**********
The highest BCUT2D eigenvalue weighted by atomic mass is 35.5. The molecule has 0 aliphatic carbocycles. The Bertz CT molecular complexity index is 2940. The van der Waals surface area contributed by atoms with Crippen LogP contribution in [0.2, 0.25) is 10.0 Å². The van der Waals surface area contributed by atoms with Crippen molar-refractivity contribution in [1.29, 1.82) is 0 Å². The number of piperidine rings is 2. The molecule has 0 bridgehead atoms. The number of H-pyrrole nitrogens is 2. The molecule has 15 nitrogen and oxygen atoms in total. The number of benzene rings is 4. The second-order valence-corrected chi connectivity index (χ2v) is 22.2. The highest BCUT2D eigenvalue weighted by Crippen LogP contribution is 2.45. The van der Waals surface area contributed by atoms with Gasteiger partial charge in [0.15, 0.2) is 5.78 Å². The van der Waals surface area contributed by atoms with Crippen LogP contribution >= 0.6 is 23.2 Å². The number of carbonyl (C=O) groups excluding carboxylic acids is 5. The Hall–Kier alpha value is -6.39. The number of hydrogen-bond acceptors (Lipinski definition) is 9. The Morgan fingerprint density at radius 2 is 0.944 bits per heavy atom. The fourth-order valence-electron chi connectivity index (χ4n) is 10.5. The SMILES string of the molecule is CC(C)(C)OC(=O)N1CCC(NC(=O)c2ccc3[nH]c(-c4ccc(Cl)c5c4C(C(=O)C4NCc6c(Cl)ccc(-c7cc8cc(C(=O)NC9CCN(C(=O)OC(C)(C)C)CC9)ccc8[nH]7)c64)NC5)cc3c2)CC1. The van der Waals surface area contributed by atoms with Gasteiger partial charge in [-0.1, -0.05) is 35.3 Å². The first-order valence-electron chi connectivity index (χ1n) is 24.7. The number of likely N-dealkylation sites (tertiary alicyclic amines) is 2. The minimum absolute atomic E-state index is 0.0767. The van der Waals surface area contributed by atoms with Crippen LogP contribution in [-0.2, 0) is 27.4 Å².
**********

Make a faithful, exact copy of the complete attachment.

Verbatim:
The highest BCUT2D eigenvalue weighted by atomic mass is 35.5. The molecule has 0 aliphatic carbocycles. The Bertz CT molecular complexity index is 2940. The van der Waals surface area contributed by atoms with Crippen LogP contribution in [0.2, 0.25) is 10.0 Å². The van der Waals surface area contributed by atoms with Crippen molar-refractivity contribution in [1.29, 1.82) is 0 Å². The number of piperidine rings is 2. The molecule has 0 bridgehead atoms. The number of H-pyrrole nitrogens is 2. The molecule has 15 nitrogen and oxygen atoms in total. The number of benzene rings is 4. The second-order valence-corrected chi connectivity index (χ2v) is 22.2. The highest BCUT2D eigenvalue weighted by Crippen LogP contribution is 2.45. The van der Waals surface area contributed by atoms with Gasteiger partial charge in [0.15, 0.2) is 5.78 Å². The van der Waals surface area contributed by atoms with Crippen LogP contribution >= 0.6 is 23.2 Å². The number of carbonyl (C=O) groups excluding carboxylic acids is 5. The Hall–Kier alpha value is -6.39. The number of hydrogen-bond acceptors (Lipinski definition) is 9. The Morgan fingerprint density at radius 2 is 0.944 bits per heavy atom. The fourth-order valence-electron chi connectivity index (χ4n) is 10.5. The SMILES string of the molecule is CC(C)(C)OC(=O)N1CCC(NC(=O)c2ccc3[nH]c(-c4ccc(Cl)c5c4C(C(=O)C4NCc6c(Cl)ccc(-c7cc8cc(C(=O)NC9CCN(C(=O)OC(C)(C)C)CC9)ccc8[nH]7)c64)NC5)cc3c2)CC1. The van der Waals surface area contributed by atoms with Gasteiger partial charge in [-0.1, -0.05) is 35.3 Å². The first-order valence-electron chi connectivity index (χ1n) is 24.7. The number of likely N-dealkylation sites (tertiary alicyclic amines) is 2. The minimum absolute atomic E-state index is 0.0767. The van der Waals surface area contributed by atoms with Crippen LogP contribution in [-0.2, 0) is 27.4 Å².